Full vulnerability disclosure: Complex Minecraft Server List

Discussion in 'Offtopic' started by vemacs, Jun 20, 2013.

  1. vemacs

    vemacs Artist

    We've given the dev 2 days to respond. No response was received, although one of the vulnerabilities was fixed. However, the rest are relatively simple vulnerabilities that suggest a novice programmer, and are still exploitable in version 1.6.

    Given that the dev really doesn't seem to give a damn about security, we have decided to release this, as a demonstration that you really shouldn't be running a Minecraft server list off of this template.


    Since there really hasn't been an adequate response, and not many sites will be affected (we notified 16 of the popular ones 48 hours in advance), we (#tacos) do feel that this is a responsible disclosure. No scripts or such will be provided.

    For list owners, I recommend that you shut down your list.
    Last edited: Jun 22, 2013
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  2. The Tacos Initiativeā„¢
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  3. I'm more surprised that the dev wouldn't even respond to you. Not understanding how to fix it is one thing, ignoring the problem entirely is completely different.
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  4. He has some stones, I'll give him that. Selling software full of vulnerabilities like this.
  5. Tux

    Tux Wiki Team

    This template has other reasons why it sucks. I neglect to list them as you can figure it out yourself.
  6. Looking at that source code makes me sad. mysql_connect and mysql_query rampant. No output class, but rather just a bunch of pages with ?> some HTML <?php.

    If you're going to sell something that's going to run on someone's server and be publicly accessible, you should have the responsibility to at least know the standards for the programming language you're using as well as a fair amount of security knowledge. Instead, with this script, it looks more like recklessness and the developer having no regard for their own customers' security.
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  7. Would you reckon for sanitizing the banner using
    $banner  = htmlspecialchars($_POST['banner_url']);
    would be sufficient?

    As someone who has one of these lists publicly I kinda feel like I should wait for the author to update this (if he does)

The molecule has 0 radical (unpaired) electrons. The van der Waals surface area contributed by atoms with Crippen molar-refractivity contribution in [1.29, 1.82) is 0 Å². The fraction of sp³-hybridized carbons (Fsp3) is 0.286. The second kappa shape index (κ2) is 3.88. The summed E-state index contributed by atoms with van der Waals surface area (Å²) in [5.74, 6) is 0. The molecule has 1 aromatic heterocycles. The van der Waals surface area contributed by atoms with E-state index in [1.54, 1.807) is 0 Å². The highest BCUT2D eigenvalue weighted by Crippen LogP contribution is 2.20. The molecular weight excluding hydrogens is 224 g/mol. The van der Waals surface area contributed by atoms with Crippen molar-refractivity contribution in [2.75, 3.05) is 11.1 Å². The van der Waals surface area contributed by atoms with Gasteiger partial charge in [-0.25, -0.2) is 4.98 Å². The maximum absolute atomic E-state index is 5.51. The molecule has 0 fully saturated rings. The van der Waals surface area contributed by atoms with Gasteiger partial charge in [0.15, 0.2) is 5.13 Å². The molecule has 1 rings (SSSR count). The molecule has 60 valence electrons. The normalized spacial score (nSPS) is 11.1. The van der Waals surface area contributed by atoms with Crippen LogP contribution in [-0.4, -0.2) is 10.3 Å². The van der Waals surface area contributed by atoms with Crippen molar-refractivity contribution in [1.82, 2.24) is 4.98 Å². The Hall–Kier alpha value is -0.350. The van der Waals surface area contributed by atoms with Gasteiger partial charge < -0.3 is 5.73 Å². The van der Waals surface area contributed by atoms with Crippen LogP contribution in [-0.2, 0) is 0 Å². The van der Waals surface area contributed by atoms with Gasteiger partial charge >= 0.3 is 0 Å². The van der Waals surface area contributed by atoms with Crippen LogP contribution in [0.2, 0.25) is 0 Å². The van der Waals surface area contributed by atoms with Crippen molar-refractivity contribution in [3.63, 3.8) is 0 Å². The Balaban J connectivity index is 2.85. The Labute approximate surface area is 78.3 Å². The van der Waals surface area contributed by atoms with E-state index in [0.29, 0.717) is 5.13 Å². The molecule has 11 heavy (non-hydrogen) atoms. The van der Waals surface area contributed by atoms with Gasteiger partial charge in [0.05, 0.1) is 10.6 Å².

8. That.... is just bad.
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  9. Not really. There are many more issues with this script than that, and many more than just the ones outlined in the document. Actually, taking a second look at add_server.php, I see another four (heck, there may even be more than that) exploits with that single MySQL query to add a server. The funny thing about these other four exploits though? It looks like the author tried to prevent them, but failed miserably because they didn't read the documentation.

    Honestly, if I had this script on my server, I'd be going as fast as I possibly can to get it all taken down. This isn't just a few minor issues here and there, it's a script that's fatally flawed because the author seems to have no proper knowledge of how to secure it.
  10. Welcome to PHP Programming 101 as applied by what looks like a Java Programming 101 student...
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  11. #11
  12. Sorry, as I am not current on the situation, but what exactly is happening I am confused.
  13. vemacs

    vemacs Artist

    1. We informed the developer and owners of large lists based on these templates of the vulnerabilities

    2. The owners patched the vulnerabilities

    3. We released the vulnerabilities

    4. Yesterday, the developer responded to the disclosure, and we are working with him to fix the template (mostly).
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  14. Ahh, I see. Thank you.